Thousands of federal workers were waiting Wednesday to see whether President Donald Trump would decide to accept an agreement from Congress that would avert another government shutdown.
The president could either sign the $330 billion-plus bill or risk once again allowing funding to run out for about 25 percent of the federal government.
The recent 35-day shutdown affected the US National Forest Service in Prescott, with the local agency basically grinding to a halt.
Normally, the local office has 118 permanent full-time employees and hires about 40 temporary employees a year. The shutdown caused it to keep essential personnel only, but the number of employees working varied, said Debbie Maneely, Prescott National Forest Service public affairs officer.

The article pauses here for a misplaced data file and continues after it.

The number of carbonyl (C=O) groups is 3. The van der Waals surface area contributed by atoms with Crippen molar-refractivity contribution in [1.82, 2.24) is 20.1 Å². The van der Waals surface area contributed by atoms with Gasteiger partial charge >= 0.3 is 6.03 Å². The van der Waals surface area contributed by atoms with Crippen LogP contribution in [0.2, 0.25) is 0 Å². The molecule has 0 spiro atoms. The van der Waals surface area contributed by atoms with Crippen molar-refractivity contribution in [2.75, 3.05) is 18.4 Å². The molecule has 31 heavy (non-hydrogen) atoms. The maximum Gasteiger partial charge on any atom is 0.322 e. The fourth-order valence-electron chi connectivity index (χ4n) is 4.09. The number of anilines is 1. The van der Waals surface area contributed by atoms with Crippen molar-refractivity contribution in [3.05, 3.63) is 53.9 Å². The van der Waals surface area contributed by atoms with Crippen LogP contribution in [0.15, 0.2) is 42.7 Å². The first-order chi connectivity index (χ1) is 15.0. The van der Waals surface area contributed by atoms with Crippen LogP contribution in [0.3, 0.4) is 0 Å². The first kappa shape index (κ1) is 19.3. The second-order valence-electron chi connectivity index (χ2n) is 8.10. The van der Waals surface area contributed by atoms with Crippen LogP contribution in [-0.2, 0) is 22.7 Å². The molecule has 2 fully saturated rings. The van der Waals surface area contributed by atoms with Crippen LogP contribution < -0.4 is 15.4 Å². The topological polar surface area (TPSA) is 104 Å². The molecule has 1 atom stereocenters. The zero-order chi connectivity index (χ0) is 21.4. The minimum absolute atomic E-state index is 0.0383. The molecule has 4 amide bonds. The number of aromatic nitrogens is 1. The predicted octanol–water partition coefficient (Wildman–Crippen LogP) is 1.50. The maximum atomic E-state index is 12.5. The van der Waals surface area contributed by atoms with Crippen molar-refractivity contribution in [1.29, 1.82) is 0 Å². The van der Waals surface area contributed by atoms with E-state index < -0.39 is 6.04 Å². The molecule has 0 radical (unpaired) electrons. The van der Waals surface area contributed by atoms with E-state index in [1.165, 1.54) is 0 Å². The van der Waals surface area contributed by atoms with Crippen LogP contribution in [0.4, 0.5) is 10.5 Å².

“Most of it was they were on call,” Maneely said. “So let’s say we got a call from some person saying ‘you got a water leak at a campground’ then we would call that facilities person and deal with that issue.”
Once the shutdown was over, the Forest Service focused on its employees, Maneely said, looking to help workers who went through hardships and getting everyone back into the groove of things.
The National Forrest Services Office in Washington will give its agencies instructions on how to proceed if another shutdown happens, Maneely said.
“We can all guess if there is going to be a shutdown or not, but we are continuing as if there is not going to be one,” Maneely said.
When reached for a comment about how the Forest Service is preparing employees about a possible shutdown, Forest Service National Press Officer Babete Anderson said: “We are working towards achieving our annual goals rather than speculating on what may or may not have been accomplished during the shutdown.”
George Johnston is a reporter for The Daily Courier. Follow him on Twitter at @GeorgeSJohnston. Reach him by email at email@example.com, or call 928-445-3333, ext. 2038.